Times Literary Supplement - Mark Abley
In writing about aboriginal peoples, Clifford aims to challenge the apparently simple, exposing proofs of persistence and resilience where others might resort to elegy.
Nicholas Thomas
Over the last forty years, indigenous peoples have gained unprecedented global visibility. Too often, the academic response has lurched between facile romanticism and disingenuous critique. In contrast, James Clifford's writings on these challenging movements are insightful, balanced, and lucid. Returns is an indispensable guide to a vital dimension of the present and the future.
Rey Chow
Homecomings as becomings: in this visionary book, Clifford shows us what it means to listen for the entangled agencies of indigènitude in various 'primitive' populations' practices of survival and self-renewal in the contemporary world. Rather than subsuming these agencies under the unidirectional biopolitics of capitalist modernity and Euro-American colonialism, he brings to them the patience, dedication, and capaciousness of an ethnographic realism, one that challenges our entrenched habits of teleological historical thinking at every turn.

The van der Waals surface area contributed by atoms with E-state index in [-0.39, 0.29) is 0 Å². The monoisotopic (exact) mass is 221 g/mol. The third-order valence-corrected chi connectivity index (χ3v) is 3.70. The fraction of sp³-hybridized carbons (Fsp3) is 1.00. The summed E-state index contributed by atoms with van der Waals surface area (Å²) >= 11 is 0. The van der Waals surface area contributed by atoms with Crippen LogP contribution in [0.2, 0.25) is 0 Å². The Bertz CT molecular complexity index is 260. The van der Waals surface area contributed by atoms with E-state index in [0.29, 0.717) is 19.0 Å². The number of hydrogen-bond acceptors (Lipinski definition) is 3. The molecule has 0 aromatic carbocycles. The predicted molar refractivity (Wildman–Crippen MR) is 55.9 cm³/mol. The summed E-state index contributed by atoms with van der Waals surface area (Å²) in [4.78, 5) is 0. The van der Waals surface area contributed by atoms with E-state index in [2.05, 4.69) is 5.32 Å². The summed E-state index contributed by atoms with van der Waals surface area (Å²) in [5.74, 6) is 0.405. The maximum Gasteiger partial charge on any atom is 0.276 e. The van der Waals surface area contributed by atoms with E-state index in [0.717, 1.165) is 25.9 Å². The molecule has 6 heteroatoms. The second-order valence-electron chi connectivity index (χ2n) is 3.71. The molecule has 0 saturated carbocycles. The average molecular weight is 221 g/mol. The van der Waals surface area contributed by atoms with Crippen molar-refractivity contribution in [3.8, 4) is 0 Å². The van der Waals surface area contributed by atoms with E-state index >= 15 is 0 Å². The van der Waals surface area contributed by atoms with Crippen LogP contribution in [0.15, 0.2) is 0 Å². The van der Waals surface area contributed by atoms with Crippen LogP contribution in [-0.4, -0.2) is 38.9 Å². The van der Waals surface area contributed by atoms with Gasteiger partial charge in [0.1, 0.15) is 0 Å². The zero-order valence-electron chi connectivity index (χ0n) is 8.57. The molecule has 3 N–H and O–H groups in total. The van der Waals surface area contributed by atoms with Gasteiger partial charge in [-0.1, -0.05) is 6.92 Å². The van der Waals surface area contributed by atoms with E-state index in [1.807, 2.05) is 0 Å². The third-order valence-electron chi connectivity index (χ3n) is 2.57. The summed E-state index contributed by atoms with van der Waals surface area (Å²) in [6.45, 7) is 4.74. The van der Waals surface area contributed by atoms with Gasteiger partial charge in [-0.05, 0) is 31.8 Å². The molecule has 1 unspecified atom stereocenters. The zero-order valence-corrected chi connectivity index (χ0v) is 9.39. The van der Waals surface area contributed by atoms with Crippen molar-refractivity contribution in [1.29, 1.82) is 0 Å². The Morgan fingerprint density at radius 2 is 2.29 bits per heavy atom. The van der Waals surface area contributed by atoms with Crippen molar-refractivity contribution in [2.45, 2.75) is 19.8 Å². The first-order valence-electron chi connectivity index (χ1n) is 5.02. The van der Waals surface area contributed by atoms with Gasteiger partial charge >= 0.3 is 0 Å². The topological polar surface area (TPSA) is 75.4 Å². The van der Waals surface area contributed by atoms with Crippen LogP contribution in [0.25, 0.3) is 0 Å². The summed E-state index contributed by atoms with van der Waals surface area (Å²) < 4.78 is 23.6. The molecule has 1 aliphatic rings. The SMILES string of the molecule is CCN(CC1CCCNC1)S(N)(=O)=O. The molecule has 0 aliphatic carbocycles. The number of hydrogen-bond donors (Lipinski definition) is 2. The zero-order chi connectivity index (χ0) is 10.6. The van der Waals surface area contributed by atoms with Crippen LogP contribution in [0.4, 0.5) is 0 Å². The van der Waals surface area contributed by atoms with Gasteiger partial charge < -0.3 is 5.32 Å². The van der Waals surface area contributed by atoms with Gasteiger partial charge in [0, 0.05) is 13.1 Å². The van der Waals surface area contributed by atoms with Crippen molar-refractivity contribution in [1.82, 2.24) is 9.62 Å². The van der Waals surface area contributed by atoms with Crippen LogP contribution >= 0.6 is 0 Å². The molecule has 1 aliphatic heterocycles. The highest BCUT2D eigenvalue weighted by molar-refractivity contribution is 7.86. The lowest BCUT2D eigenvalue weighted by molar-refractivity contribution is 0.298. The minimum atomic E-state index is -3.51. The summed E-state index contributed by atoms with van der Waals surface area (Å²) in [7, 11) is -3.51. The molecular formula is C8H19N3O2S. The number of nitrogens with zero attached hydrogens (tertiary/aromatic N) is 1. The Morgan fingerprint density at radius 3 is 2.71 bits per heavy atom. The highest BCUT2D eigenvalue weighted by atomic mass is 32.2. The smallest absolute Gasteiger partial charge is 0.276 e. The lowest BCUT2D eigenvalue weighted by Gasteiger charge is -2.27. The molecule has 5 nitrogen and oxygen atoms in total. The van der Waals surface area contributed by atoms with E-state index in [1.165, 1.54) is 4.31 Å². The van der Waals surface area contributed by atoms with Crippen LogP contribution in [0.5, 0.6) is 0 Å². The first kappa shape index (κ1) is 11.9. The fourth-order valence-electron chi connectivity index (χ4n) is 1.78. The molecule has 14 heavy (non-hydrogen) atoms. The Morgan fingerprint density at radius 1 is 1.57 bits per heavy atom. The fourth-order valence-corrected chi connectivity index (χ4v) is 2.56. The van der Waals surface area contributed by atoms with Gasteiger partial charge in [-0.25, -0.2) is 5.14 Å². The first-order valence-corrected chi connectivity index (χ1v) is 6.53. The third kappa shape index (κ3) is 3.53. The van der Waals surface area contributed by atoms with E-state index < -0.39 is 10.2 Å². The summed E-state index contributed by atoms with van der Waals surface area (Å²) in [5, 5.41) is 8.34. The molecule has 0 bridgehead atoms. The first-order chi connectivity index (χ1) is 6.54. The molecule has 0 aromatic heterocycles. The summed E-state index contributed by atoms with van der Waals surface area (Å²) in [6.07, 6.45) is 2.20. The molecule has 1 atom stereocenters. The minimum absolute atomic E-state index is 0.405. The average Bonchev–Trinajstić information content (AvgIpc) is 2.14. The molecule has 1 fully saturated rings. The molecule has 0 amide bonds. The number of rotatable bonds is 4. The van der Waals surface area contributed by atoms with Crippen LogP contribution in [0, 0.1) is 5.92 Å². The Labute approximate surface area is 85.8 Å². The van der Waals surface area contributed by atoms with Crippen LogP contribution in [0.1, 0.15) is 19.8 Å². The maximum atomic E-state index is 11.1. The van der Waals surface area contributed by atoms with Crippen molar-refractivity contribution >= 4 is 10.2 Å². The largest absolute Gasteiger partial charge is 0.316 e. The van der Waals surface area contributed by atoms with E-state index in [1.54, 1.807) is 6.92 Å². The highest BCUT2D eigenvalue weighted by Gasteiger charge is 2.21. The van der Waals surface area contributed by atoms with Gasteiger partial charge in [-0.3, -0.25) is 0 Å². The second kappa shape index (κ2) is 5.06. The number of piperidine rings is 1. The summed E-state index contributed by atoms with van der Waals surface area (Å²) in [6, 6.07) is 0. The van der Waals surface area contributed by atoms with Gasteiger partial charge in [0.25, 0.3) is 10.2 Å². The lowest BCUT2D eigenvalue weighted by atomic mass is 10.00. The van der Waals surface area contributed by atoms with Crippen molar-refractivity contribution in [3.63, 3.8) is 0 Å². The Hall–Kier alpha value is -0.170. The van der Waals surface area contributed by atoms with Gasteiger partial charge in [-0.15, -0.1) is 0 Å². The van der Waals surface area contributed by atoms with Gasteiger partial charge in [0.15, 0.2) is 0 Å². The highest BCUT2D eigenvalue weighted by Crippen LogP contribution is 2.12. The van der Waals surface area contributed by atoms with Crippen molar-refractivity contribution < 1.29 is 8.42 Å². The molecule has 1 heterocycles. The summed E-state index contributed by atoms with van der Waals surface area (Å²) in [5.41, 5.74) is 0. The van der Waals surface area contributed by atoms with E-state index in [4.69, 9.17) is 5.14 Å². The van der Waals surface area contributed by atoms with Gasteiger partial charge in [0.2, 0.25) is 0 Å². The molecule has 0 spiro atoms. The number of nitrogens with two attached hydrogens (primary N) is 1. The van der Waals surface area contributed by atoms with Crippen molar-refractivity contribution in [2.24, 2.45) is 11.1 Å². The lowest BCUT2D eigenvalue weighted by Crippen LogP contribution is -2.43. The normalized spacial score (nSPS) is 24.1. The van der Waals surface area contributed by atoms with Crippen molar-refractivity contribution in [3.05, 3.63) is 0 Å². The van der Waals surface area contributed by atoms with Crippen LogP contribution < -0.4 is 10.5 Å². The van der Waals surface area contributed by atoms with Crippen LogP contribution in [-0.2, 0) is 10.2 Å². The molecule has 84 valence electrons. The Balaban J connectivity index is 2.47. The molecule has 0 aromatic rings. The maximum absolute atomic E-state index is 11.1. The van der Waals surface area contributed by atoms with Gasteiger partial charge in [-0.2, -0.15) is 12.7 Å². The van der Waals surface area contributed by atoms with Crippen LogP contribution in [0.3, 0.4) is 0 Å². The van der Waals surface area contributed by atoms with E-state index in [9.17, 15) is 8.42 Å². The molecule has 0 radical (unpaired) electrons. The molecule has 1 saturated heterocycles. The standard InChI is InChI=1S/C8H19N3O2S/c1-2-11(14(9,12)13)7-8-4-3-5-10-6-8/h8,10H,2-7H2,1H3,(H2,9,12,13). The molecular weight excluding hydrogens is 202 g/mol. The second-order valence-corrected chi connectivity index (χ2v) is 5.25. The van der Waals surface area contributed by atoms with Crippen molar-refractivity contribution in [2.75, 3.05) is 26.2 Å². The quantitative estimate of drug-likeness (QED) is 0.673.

Pauline Strong
Like Clifford's previous books, Returnsis written for a broad audience and demonstrates the range, generosity, and acuity of his thinking. Using extended examples ranging from the Pacific to California to Alaska, Clifford reflects provocatively on the meaning of belonging to a place, reclaiming one's heritage, and forging indigenous futures. This book is destined to become as significant for anthropology and cultural studies as its predecessors.
Library Journal
12/01/2013